Britain will meet its commitments to reduce greenhouse gas emissions under the Kyoto protocol on climate change but many other European countries will fail to do so, according to a report from the Institute of Public Policy Research published recently.
Apparently only UK and Sweden look likely, on projections of their greenhouse gas emissions, to meet their targets under the protocol. The UK is obliged by the treaty to cut its annual emissions by 12.5% compared with 1990 levels. Its success will be judged by taking an average of annual emissions between 2008 and 2012, when the current provisions of the treaty expire.
Tony Grayling, associate director of IPPR, said: “We are nearing the point of no return on climate change. We have very little time left to start reducing global greenhouse gas emissions before irreparable damage is done. It is vital that EU countries keep their promises to cut pollution.”
The EU has been among the strongest supporters of the Kyoto protocol. At the latest round of talks on the treaty in Montreal in November and December, EU negotiators succeeded in winning the agreement of the US to hold talks from next year on the future of international co-operation on climate change under the auspices of the UN.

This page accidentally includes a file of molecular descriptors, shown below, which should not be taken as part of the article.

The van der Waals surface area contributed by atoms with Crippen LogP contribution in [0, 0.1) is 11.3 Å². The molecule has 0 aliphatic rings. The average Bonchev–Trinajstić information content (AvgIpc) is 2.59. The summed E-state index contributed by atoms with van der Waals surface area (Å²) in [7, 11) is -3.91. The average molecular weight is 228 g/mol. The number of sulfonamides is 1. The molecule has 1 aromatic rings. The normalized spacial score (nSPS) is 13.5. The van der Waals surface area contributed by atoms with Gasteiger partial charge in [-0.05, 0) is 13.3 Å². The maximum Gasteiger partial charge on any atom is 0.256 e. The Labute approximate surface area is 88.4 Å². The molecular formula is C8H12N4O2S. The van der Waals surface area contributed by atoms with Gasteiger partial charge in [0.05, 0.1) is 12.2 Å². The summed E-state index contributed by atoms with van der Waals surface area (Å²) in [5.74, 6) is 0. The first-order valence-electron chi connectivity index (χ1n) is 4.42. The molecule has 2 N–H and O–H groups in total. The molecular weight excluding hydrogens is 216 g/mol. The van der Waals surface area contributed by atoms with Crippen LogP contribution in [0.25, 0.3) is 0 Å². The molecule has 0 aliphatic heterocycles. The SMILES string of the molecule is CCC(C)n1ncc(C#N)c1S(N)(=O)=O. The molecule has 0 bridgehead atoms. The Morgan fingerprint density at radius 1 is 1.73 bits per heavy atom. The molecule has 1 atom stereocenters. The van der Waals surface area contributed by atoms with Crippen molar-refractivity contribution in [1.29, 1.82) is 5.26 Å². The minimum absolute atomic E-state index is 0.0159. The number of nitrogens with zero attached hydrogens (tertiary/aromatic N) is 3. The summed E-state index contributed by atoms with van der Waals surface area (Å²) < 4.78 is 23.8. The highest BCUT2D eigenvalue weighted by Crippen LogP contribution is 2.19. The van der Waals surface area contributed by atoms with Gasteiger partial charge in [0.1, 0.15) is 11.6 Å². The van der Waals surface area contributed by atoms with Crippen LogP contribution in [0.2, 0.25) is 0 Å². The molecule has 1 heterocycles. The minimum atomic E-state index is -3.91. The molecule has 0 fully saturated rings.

The EU delegation also had some success in attracting China and India, which, as developing countries, are not required to cut their emissions under the current treaty but whose rapid industrialization means they account for an increasing share of emissions. But, if the bloc failed to meet its commitments under the treaty, which would strengthen the hand of opponents of Kyoto in the US and make it difficult for the EU to persuade developing countries to sign up to cuts.
France, Greece and Germany were rated as “amber” in a traffic lights system devised by IPPR to judge how likely member states were to meet their commitments. Britain and Sweden were given a “green” light while other EU countries, Ireland, Italy, Spain were graded “red”, meaning they were judged unlikely to be able to hit their targets at current rates of progress.
Mr Grayling advised that member states should treat the task of meeting their Kyoto commitments as urgent: “They must take action now to get back on the Kyoto track, including energy saving and investment in renewable energy. In the new year, EU countries will need to adopt tougher limits on emissions from power stations and heavy industry, in the second phase of the EU emissions trading scheme.”